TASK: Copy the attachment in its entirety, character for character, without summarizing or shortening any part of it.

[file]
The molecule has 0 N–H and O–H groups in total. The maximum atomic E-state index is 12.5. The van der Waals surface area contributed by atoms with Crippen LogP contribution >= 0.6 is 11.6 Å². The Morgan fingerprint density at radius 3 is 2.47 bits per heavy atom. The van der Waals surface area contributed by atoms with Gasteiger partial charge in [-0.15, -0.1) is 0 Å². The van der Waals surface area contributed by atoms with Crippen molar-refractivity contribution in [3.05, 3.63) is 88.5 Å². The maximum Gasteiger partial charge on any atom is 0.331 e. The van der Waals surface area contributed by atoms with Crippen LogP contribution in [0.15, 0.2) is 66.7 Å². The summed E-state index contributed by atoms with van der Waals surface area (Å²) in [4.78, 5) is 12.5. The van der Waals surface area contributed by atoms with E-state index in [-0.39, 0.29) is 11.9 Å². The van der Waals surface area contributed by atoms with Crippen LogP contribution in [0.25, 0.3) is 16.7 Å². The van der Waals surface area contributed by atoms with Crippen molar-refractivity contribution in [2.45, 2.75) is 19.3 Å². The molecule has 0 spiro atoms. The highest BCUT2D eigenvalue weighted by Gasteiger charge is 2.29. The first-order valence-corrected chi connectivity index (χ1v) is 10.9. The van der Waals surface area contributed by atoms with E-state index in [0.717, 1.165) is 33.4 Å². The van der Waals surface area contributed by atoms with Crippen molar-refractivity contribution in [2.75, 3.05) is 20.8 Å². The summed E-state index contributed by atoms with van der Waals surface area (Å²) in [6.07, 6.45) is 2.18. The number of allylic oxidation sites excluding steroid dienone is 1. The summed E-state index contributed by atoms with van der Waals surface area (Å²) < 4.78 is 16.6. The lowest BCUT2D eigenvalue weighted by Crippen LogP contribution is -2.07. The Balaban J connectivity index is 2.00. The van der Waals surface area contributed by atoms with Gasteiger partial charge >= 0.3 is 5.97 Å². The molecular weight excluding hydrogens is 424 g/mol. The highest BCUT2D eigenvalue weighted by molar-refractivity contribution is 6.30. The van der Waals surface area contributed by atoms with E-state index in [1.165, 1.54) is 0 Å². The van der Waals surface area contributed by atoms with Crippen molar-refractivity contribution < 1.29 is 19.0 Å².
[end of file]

The molecule has 0 N–H and O–H groups in total. The maximum atomic E-state index is 12.5. The van der Waals surface area contributed by atoms with Crippen LogP contribution >= 0.6 is 11.6 Å². The Morgan fingerprint density at radius 3 is 2.47 bits per heavy atom. The van der Waals surface area contributed by atoms with Gasteiger partial charge in [-0.15, -0.1) is 0 Å². The van der Waals surface area contributed by atoms with Crippen molar-refractivity contribution in [3.05, 3.63) is 88.5 Å². The maximum Gasteiger partial charge on any atom is 0.331 e. The van der Waals surface area contributed by atoms with Crippen LogP contribution in [0.15, 0.2) is 66.7 Å². The summed E-state index contributed by atoms with van der Waals surface area (Å²) in [4.78, 5) is 12.5. The van der Waals surface area contributed by atoms with E-state index in [-0.39, 0.29) is 11.9 Å². The van der Waals surface area contributed by atoms with Crippen LogP contribution in [0.25, 0.3) is 16.7 Å². The van der Waals surface area contributed by atoms with Crippen molar-refractivity contribution in [2.45, 2.75) is 19.3 Å². The molecule has 0 spiro atoms. The highest BCUT2D eigenvalue weighted by Gasteiger charge is 2.29. The first-order valence-corrected chi connectivity index (χ1v) is 10.9. The van der Waals surface area contributed by atoms with E-state index in [0.717, 1.165) is 33.4 Å². The van der Waals surface area contributed by atoms with Crippen molar-refractivity contribution in [2.75, 3.05) is 20.8 Å². The summed E-state index contributed by atoms with van der Waals surface area (Å²) in [6.07, 6.45) is 2.18. The number of allylic oxidation sites excluding steroid dienone is 1. The summed E-state index contributed by atoms with van der Waals surface area (Å²) < 4.78 is 16.6. The lowest BCUT2D eigenvalue weighted by Crippen LogP contribution is -2.07. The Balaban J connectivity index is 2.00. The van der Waals surface area contributed by atoms with Gasteiger partial charge >= 0.3 is 5.97 Å². The molecular weight excluding hydrogens is 424 g/mol. The highest BCUT2D eigenvalue weighted by molar-refractivity contribution is 6.30. The van der Waals surface area contributed by atoms with E-state index in [1.165, 1.54) is 0 Å². The van der Waals surface area contributed by atoms with Crippen molar-refractivity contribution < 1.29 is 19.0 Å².